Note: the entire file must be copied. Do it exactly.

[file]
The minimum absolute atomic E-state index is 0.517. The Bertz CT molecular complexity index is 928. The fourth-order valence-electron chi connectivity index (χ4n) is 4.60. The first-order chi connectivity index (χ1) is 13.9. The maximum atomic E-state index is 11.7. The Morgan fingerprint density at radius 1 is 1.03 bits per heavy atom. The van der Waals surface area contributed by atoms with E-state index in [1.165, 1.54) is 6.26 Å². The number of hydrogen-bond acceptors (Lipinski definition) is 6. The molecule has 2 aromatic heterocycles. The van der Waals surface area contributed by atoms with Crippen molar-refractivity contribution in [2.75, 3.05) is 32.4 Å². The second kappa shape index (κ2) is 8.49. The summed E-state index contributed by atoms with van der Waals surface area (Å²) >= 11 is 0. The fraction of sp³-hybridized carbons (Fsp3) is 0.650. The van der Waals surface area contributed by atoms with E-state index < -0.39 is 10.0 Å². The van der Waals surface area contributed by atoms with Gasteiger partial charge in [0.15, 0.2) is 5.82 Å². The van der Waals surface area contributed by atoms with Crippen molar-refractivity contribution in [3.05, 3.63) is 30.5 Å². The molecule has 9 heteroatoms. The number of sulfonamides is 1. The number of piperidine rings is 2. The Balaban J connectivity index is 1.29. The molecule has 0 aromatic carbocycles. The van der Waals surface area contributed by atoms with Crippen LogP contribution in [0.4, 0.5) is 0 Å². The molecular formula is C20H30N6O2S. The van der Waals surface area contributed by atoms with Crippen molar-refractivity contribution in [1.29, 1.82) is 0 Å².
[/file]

The minimum absolute atomic E-state index is 0.517. The Bertz CT molecular complexity index is 928. The fourth-order valence-electron chi connectivity index (χ4n) is 4.60. The first-order chi connectivity index (χ1) is 13.9. The maximum atomic E-state index is 11.7. The Morgan fingerprint density at radius 1 is 1.03 bits per heavy atom. The van der Waals surface area contributed by atoms with E-state index in [1.165, 1.54) is 6.26 Å². The number of hydrogen-bond acceptors (Lipinski definition) is 6. The molecule has 2 aromatic heterocycles. The van der Waals surface area contributed by atoms with Crippen molar-refractivity contribution in [2.75, 3.05) is 32.4 Å². The second kappa shape index (κ2) is 8.49. The summed E-state index contributed by atoms with van der Waals surface area (Å²) >= 11 is 0. The fraction of sp³-hybridized carbons (Fsp3) is 0.650. The van der Waals surface area contributed by atoms with E-state index < -0.39 is 10.0 Å². The van der Waals surface area contributed by atoms with Gasteiger partial charge in [0.15, 0.2) is 5.82 Å². The van der Waals surface area contributed by atoms with Crippen molar-refractivity contribution in [3.05, 3.63) is 30.5 Å². The molecule has 9 heteroatoms. The number of sulfonamides is 1. The number of piperidine rings is 2. The Balaban J connectivity index is 1.29. The molecule has 0 aromatic carbocycles. The van der Waals surface area contributed by atoms with Crippen LogP contribution in [0.4, 0.5) is 0 Å². The molecular formula is C20H30N6O2S. The van der Waals surface area contributed by atoms with Crippen molar-refractivity contribution in [1.29, 1.82) is 0 Å².